Ginger Vieira has lived with Type 1 diabetes and Celiac disease for 12 years. She is a cognitive health coach, writer, and personal trainer and advocate in the diabetes online community. The original source of this post is from www.Living-in-Progress.com.
About three years ago, I decided that I deserve to be healthy. I deserve to eat well. I deserve to exercise daily. I deserve to check my blood sugar often, count my carbohydrates, and control my blood sugar as well as I can. Not because someone told me I should, but because I decided that I deserve to be healthy.
I also deserve to have weaknesses. Emotions! Hey, I even deserve to have "bad days" and get upset or hurt or sad. Angry, frustrated, and overwhelmed. Instead of allowing myself to feel those things and be those things, though, I could deny them. Hide them. Suffocate them, and ignore them. But would they go away? My emotions don't just disappear into the clouds, they come back to express themselves in a variety of ways, and one of the most common ways is that we literally take those emotions out on ourselves.
It's a funny idea that we might actually hold ourselves back from being healthy on purpose. Or that we might actually hurt ourselves on purpose...but it happens. We all have self-destructive habits. Sometimes it's a well developed and obvious like an addiction to alcohol, cigarettes or drugs. But there are other self-destructive habits that hide in closed doors, that are much harder to see, and much easier to ignore.
Living with diabetes comes with so many heavy burdens and responsibilities, and so many heavy emotions. Finding a healthy way to acknowledge and express the daily variety of emotions that comes with living with diabetes isn't easy.
Let's just be blunt about it.
Are you pissed off? Are you furious? Are you angry?
Why? At who? What for?
Every answer you have counts. It matters. Everything you're angry about is justified. It's okay to be furious, depressed, sad, hurt, completely and totally heartbroken.
But what are you going to do about it?
I could spend the rest of my life hating diabetes. Absolutely. That's my choice. But I know, for me, that hating diabetes will weigh me down. It will be exhausting. It will take the fun out of everything else I love doing in life. It will limit my ability to succeed in powerlifting, to teach yoga, to be a role model for my clients in living healthfully. To have fun with my friends and my family.
I can hate diabetes all I want. I can show how much I hate diabetes by skipping insulin. By eating piles of junk food every day. I can stuff my face with candy and doughnuts until I'm nauseous and who cares if my blood sugar is 500 mg/dL later that night! I have diabetes, that's life.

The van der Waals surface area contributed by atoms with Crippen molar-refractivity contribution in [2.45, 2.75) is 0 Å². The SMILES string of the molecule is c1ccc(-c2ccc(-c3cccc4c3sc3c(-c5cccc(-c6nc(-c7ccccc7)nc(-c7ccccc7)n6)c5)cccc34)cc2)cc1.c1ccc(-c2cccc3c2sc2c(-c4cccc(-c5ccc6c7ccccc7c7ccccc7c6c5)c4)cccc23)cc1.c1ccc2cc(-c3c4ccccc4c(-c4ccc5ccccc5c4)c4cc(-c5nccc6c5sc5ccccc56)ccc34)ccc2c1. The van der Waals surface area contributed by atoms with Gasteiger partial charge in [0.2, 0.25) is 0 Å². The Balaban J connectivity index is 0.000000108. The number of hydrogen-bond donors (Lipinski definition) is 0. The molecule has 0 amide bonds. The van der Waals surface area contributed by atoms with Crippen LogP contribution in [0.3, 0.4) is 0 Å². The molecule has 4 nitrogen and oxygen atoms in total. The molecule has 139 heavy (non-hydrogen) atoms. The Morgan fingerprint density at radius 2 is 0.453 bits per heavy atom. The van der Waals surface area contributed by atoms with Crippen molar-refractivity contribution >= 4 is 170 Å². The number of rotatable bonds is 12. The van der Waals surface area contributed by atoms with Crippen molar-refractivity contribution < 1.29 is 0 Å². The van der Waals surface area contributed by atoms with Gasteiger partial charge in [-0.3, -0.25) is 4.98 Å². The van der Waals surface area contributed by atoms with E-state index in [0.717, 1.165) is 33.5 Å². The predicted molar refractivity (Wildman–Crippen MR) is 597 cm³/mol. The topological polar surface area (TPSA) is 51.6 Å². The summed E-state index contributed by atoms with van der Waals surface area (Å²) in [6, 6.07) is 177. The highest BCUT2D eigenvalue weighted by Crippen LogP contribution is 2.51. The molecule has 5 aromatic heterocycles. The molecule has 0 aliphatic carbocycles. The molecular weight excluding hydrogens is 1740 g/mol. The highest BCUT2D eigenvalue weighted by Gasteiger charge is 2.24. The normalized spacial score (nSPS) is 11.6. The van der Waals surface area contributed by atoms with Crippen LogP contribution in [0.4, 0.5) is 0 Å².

To show the world just how pissed off I am, I make it all worse. I let the disease take over my whole body. My whole life.
"See! You can't force me to manage this stupid disease! You can't make me do anything! I do what I want! And this isn't fair!"
If I want to, I can hate diabetes. I can feel sorry for myself. Neglect it. Deny it. Ignore it. And feel pretty damn sick on a regular basis. So sick that I don't even notice I'm sick anymore. This is how I always feel. This is normal.
"Living with this ridiculous disease and having to manage it day in and day out without a single day off isn't fair! Not one! Not a single day off! And no one is paying me for this full-time job. No way. I work my butt off 24/7 and there is no paycheck."
But I found another way to show this disease how ridiculous it is. I beat it. I show up. I take care of it. I tell myself, "This is what you have to do." And I don't do it for the doctors.
I do it for me.
I manage my diabetes because I decided that I deserve to be healthy.
I deserve good things.
Yes, it's challenging. Yes, it never takes a day off. But I can do it. I'd rather follow the rules and do what I have to so I can pursue the rest of my life, instead of fighting and fighting and fighting in a battle I will never win.
In my opinion, this way, I "win" at diabetes every day. I check my blood sugar. I take my insulin. I count my carbohydrates. And I do the best damn job I can do. This ridiculous disease has never held me back. And it never will.
For more Video Blogs on living with diabetes, visit www.YouTube.com/user/GingerVieira